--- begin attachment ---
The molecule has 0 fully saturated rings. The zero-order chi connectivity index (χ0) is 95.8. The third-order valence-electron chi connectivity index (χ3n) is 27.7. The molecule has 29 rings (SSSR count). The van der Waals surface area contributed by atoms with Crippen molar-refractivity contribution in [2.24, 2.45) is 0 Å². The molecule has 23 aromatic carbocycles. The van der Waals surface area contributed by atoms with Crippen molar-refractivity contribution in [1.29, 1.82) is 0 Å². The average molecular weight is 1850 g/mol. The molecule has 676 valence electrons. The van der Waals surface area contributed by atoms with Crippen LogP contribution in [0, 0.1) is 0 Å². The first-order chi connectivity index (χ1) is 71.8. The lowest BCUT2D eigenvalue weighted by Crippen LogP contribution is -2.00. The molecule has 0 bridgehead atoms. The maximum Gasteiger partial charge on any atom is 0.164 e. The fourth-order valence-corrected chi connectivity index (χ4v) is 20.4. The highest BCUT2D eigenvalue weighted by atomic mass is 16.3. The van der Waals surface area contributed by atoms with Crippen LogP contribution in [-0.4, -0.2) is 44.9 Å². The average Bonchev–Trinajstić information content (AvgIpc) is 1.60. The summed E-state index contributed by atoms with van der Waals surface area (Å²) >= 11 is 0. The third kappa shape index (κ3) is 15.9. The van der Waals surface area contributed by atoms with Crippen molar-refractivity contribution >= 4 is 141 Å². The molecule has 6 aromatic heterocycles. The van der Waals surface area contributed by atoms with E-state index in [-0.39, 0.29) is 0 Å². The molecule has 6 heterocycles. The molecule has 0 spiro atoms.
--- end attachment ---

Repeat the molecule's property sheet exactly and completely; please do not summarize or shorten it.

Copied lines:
The molecule has 0 fully saturated rings. The zero-order chi connectivity index (χ0) is 95.8. The third-order valence-electron chi connectivity index (χ3n) is 27.7. The molecule has 29 rings (SSSR count). The van der Waals surface area contributed by atoms with Crippen molar-refractivity contribution in [2.24, 2.45) is 0 Å². The molecule has 23 aromatic carbocycles. The van der Waals surface area contributed by atoms with Crippen molar-refractivity contribution in [1.29, 1.82) is 0 Å². The average molecular weight is 1850 g/mol. The molecule has 676 valence electrons. The van der Waals surface area contributed by atoms with Crippen LogP contribution in [0, 0.1) is 0 Å². The first-order chi connectivity index (χ1) is 71.8. The lowest BCUT2D eigenvalue weighted by Crippen LogP contribution is -2.00. The molecule has 0 bridgehead atoms. The maximum Gasteiger partial charge on any atom is 0.164 e. The fourth-order valence-corrected chi connectivity index (χ4v) is 20.4. The highest BCUT2D eigenvalue weighted by atomic mass is 16.3. The van der Waals surface area contributed by atoms with Crippen LogP contribution in [-0.4, -0.2) is 44.9 Å². The average Bonchev–Trinajstić information content (AvgIpc) is 1.60. The summed E-state index contributed by atoms with van der Waals surface area (Å²) >= 11 is 0. The third kappa shape index (κ3) is 15.9. The van der Waals surface area contributed by atoms with Crippen molar-refractivity contribution >= 4 is 141 Å². The molecule has 6 aromatic heterocycles. The van der Waals surface area contributed by atoms with E-state index in [-0.39, 0.29) is 0 Å². The molecule has 6 heterocycles. The molecule has 0 spiro atoms.